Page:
7. Garlic

Yes you read that right it’s garlic. It’s closely related to shallots and onion. It is rich in manganese, vitamin C, vitamin B6, selenium and fiber. Research shows that garlic may be effective in decreasing cholesterol and blood pressure, as well helping immune function.

8. Avocado

This helps in reducing blood cholesterol levels and alleviating arthritis symptoms.It contains high amounts of monounsaturated fats that helps to improve good cholesterol levels. It is also dense with vitamins E and B6, which helps in red blood cell formation, helping protect body tissues from free radicals or oxidants, producing glycogen (an energy source for your body) and promoting skin health. It can also help body to absorb carotenoids which may help in reducing cancer risk.

9. Olive oil

Made from olive tress and is rich in MUFA’s and polyphenolic compounds. May reduce inflammation and risk of certain illnesses such as heart disease and diabetes. Also contains Bit K and E, which protect against cellular damage.

10. Turmeric (Curcumin)

This is one spice that’s used most in Indian cooking. Studies show that it may be effective in treating and preventing chronic diseases such as cancer, heart disease and diabetes. Also it helps in would healing and pain management. Because of poor absorption by body it’s generally consumed with other fats or spices such as black pepper.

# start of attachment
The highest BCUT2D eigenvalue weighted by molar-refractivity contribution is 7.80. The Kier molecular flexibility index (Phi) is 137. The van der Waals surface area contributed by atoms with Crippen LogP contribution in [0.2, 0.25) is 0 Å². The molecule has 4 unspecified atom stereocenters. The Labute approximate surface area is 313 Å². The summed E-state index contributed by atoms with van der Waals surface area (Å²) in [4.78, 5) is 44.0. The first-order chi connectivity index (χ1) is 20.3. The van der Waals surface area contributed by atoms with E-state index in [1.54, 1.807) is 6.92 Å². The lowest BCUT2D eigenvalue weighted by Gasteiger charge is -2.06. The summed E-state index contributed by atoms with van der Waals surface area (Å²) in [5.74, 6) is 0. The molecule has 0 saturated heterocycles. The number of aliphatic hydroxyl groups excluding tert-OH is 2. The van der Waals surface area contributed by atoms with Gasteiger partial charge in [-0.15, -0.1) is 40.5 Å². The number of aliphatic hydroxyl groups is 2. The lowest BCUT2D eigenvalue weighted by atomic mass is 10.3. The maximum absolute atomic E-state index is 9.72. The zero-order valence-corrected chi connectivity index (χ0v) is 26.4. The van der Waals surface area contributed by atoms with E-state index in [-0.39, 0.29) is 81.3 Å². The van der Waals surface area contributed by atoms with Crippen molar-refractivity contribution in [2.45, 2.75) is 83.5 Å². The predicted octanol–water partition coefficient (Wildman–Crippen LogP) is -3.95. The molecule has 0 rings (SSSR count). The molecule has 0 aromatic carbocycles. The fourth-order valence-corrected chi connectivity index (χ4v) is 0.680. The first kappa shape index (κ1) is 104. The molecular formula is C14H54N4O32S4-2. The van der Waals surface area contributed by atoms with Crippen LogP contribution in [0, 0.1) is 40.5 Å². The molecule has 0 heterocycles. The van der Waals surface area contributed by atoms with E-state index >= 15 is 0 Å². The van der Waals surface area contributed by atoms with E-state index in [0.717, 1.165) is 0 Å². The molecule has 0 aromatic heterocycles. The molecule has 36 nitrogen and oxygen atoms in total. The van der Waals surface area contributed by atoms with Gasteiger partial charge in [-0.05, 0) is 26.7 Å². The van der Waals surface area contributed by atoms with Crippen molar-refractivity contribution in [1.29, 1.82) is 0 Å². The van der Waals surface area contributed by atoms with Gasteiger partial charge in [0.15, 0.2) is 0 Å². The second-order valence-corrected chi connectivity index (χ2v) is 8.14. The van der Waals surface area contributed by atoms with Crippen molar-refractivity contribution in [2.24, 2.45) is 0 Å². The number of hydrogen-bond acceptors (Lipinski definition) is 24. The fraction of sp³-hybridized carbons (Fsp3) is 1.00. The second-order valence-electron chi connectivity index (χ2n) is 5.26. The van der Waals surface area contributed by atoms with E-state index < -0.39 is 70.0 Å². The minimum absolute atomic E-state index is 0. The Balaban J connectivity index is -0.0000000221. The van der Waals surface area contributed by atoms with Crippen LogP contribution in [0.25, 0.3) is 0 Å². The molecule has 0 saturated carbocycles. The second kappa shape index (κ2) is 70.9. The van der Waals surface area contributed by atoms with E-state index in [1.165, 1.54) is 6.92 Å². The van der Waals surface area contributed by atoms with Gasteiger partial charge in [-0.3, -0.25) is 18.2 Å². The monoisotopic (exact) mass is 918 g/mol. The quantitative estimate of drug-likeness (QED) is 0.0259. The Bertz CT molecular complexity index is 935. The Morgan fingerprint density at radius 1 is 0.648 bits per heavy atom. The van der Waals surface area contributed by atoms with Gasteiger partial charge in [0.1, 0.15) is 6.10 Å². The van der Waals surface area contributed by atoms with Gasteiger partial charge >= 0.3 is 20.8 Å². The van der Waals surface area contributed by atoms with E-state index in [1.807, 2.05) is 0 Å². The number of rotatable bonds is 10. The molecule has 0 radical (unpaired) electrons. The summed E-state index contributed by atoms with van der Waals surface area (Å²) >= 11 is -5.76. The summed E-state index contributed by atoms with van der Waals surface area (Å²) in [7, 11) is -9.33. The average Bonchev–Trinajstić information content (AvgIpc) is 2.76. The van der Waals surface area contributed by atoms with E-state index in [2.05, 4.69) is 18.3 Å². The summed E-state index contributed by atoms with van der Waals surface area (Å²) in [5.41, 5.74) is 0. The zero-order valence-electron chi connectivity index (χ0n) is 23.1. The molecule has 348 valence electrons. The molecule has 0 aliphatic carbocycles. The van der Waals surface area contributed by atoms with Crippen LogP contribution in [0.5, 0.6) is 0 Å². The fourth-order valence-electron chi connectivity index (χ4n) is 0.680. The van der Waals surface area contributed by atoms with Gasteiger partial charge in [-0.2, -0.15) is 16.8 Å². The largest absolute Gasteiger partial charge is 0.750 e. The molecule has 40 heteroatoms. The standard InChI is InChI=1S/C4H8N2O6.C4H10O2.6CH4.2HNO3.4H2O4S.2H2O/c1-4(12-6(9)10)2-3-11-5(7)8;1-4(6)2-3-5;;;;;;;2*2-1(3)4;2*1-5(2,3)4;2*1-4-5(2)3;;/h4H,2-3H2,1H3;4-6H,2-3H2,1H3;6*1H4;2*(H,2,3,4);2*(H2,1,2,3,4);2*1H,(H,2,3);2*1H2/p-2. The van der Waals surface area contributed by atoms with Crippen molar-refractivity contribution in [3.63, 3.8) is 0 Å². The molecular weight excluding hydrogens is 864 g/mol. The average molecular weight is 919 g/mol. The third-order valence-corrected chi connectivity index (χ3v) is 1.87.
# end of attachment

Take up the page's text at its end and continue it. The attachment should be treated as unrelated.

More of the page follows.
11. Seaweed

Seaweed packs multiple nutrients, including vitamin K, folate, iodine and fiber. These ocean vegetables are a source of unique bioactive compounds — not typically present in land-vegetables — which may have antioxidant effects.

12. Salmon

Salmon is one healthy fish, isn’t it? It contains healthy fats, protein, B vitamins, potassium and selenium. It is also a rich source of omega-3 fatty acids which helps in reducing inflammation. A potential harm in eating salmon is that it might be contaminated with heavy metals and other pollutants.

13. Mushrooms

Mushrooms are one of the most underrated food items. As the nutrient content differs depending on the type of mushrooms, it contain vitamin A, potassium, fiber, and several antioxidants not present in most other foods. nother useful feature of mushrooms is that agricultural waste products are usually used to grow them. This makes mushrooms a sustainable component of a healthy food system.

Bottom Line

Scientists claim that superfood is nothing but a marketing tool with no proof from scientific studies. In one instance that showed the same is with macadamia nuts after a careful statement by FDA that consuming 1.5 ounces of macadamia nuts per day as part of a low-fat and low-cholesterol diet could potentially “reduce the risk of coronary heart disease.” It wasn’t exactly a ringing endorsement, but the macadamia nut industry took that to the press and consumers went, well, nuts.

Another instance many “super-juices” squeezed from acai berry, noni fruit and pomegranate can also include large amounts of added sugar.

Because superfood is not a scientific term it is being marketed by companies to sell massive amounts of products. Although a lot of foods that are being called as superfoods are actually healthy for the body if they are part of a healthy diet and not with a diet containing a lot of pizzas and French fries! Research has shown that an ideal diet is one that is largely plant-based, with a wide variety of fruits, vegetables, whole grains and healthful animal products. Superfoods might be a good entry into healthy eating, and understanding the nutritional value of the food you eat can be enlightening, but there are lots of healthy foods out there to explore, even if no one is calling them “super.”